At AMI we love a healthy debate.
In late February, tensions arose around whether social media giants like Facebook should be forced to pay publishers for the content shared across its platform under the government’s proposed ‘media bargaining code’. The move initially prompted Facebook to implement a widespread news media ban that was shortly after retracted.
For years publishers have argued tech companies are taking revenue by hosting links to articles on their platforms with display ads alongside. However, social platforms argue that people visit sites for a range of reasons, not just to be kept informed on current events, and they actually help by sending the public the media’s way.
For the public, scrolling through Facebook’s newsfeed is a common way to find news and access news content. However, Facebook holds strong that its platform is a social one and news content makes up a small percentage of what people see in their newsfeed.
With that in mind, AMI reached out to its large community of marketing professionals to gain insight into the complicated relationship between traditional news and social and search engines. Here’s what they had to say.
There was a largely balanced view when it came to whether Facebook and Google should be forced into commercial agreements with media companies.
Those against the move argued it was the publishing house’s responsibility to devise a process to financially capitalise on the flow of news from their owned platforms outwards, and that this type of governmental coercion is neither logical nor appropriate.
Additionally, it was argued media outlets are in fact using the Facebook model to actively promote its content for its own gain to increase views and generate additional revenue.
“There is a symbiotic relationship between social media or search engines and the media companies who are asking to be paid for content. Google and Facebook provide links to media sites, which in turn generate revenue for media outlets through ad gates, restricted content, and advertising (banners, in-stream video, sponsored content etc.). Both parties have generated revenue from this relationship. Google and Facebook have seen engagement improvements and revenue from advertising, and media outlets have seen revenue plus a likely expansion of users, who previously wouldn’t have visited the outlet”, commented a respondent.
Support for Australian journalism, concerns of misinformation and a rise in conspiracy theories were prominent and consistent arguments for commercial agreements.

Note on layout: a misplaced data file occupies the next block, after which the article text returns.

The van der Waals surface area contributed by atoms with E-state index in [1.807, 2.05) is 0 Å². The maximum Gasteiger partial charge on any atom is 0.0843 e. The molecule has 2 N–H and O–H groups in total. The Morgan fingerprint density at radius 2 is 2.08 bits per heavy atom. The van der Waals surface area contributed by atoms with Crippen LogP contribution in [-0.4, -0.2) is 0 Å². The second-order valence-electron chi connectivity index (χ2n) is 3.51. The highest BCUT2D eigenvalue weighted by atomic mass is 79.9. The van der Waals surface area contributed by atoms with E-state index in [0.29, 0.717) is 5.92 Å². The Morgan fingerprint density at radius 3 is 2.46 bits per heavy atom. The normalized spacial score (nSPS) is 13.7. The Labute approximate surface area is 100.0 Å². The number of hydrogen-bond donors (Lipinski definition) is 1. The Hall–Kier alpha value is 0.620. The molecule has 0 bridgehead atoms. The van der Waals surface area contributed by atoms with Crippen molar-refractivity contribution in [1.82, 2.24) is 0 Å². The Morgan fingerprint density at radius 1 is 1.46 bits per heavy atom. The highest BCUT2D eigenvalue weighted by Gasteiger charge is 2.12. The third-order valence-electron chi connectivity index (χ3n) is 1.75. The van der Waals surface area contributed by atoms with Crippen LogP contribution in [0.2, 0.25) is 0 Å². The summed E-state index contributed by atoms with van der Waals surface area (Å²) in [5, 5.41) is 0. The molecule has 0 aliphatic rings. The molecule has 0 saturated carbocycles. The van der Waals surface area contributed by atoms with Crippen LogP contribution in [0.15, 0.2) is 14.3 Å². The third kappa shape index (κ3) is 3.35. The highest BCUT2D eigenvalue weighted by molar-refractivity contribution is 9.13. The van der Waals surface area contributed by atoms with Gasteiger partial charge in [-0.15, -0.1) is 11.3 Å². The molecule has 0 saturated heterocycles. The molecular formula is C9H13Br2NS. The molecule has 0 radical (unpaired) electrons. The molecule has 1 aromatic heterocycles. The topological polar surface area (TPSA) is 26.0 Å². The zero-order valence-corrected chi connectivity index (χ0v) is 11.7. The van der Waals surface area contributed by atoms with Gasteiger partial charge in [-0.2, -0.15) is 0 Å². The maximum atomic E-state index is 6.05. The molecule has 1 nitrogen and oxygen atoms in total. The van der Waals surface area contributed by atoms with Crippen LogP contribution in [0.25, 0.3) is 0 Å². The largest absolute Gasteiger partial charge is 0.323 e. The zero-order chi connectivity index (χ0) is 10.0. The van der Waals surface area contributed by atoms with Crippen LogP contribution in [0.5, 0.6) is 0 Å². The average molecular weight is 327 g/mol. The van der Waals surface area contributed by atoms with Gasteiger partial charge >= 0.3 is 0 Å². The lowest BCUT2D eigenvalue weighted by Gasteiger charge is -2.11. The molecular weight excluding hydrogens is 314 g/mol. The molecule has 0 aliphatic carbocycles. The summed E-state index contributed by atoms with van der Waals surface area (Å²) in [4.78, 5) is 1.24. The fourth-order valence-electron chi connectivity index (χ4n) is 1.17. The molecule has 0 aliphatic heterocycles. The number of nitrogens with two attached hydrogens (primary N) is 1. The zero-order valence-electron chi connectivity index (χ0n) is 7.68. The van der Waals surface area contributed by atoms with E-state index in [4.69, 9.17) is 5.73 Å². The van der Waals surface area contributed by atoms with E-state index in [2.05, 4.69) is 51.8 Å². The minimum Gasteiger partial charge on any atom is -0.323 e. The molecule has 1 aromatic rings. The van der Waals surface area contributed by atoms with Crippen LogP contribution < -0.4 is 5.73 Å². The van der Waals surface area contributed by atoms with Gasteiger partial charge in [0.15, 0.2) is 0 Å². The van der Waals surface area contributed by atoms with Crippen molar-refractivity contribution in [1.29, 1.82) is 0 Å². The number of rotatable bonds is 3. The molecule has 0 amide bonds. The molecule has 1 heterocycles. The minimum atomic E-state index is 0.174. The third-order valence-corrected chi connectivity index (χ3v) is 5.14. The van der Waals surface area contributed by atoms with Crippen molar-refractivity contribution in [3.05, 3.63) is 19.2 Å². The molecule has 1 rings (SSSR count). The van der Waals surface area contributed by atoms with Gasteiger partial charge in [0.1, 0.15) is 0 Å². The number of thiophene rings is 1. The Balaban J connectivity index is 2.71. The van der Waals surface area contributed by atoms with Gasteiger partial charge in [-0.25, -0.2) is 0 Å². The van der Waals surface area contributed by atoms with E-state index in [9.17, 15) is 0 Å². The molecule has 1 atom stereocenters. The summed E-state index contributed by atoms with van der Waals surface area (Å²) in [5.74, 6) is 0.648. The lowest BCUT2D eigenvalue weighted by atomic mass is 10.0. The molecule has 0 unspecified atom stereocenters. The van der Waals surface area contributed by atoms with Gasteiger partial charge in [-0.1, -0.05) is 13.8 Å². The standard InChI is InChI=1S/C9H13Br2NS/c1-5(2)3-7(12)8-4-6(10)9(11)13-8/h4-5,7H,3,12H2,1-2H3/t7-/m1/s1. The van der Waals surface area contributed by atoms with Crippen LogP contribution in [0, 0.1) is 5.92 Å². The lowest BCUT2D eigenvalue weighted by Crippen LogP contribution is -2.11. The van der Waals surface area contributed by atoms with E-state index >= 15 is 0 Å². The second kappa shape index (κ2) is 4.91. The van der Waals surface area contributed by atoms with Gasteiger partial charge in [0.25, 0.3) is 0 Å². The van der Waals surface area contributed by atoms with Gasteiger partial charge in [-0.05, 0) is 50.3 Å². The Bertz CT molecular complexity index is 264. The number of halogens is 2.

“If a company creates a product then any organisation who wishes to use or leverage this product for their own commercial benefit should pay for the right to do so”, summarised one respondent, while another remarked “journalism is a profession, and writing is a skill and artform. Everyone should be recognised and paid for use of their work and protected from copyright and IP infringement.”
When the marketing industry was asked if Facebook could sustain its success in Australia had it continued to prevent the access of news on its platform, 75 per cent agreed it could but there may be a shift in behaviour around how people interact with the platform. Despite some knocks to its brand persona and younger audiences embracing alternative social platforms to engage socially (e.g., TikTok), it is believed the public still rely on Facebook to bridge the social gap between family and friends – particularly during periods of isolation when the world battles COVID-19.
In summary, the results and reasonings were compelling, with a robust debate representing both sides of the discussion. While there were too many wonderful opinions to share in one article, a few anonymous extracts ‘for and against’ can be found below:
- “Let’s remember Facebook doesn’t create its own content, it’s a free, social sharing platform that allows its members to share information relevant to themselves”.
- “If news was removed from Facebook, there would likely be new players to take its place, and life goes on. However somewhat optimistically, I hope we collectively realise the dangers of allowing a single platform to become a source of truth in our worlds”.
- “Prepare for a less educated general public”.
- “Polarisation and misinformation existed long before the ban was discussed and will continue long after it. An optimistic view would see Facebook feeds occupied by an increased share of genuinely social content (from family and friends). Perhaps a more realistic view however, would see an increase in the share of a users’ feed occupied by ads making the platform more profitable (rather than less)”.
- “If social platforms stopped sharing news, we should see a transition in marketing strategies and cash investment in advertising. It would be more prevalent for some brands to return to television advertising – the mediums for advertising will definitely change. The amount of time people spend on Facebook as a platform will decrease because news is being sourced from other providers”.
- “News companies need to pivot, not current social media businesses”.
- “It goes back to the notion of being mindful not to rely on ‘borrowed land’. There has always been the potential for the tech giants that we’ve come to rely on to do something like this. I think we (and the world) have learnt an important lesson, and many will be dusting off the social media strategy and reviewing how they acquire and nurture their customers / community”.
- “’Old’ news platforms will need to innovate and not rely on generating outrage on social media to drive clicks. Perhaps news platforms will move more to Twitter”.
The team at AMI would like to thank all who participated in the survey.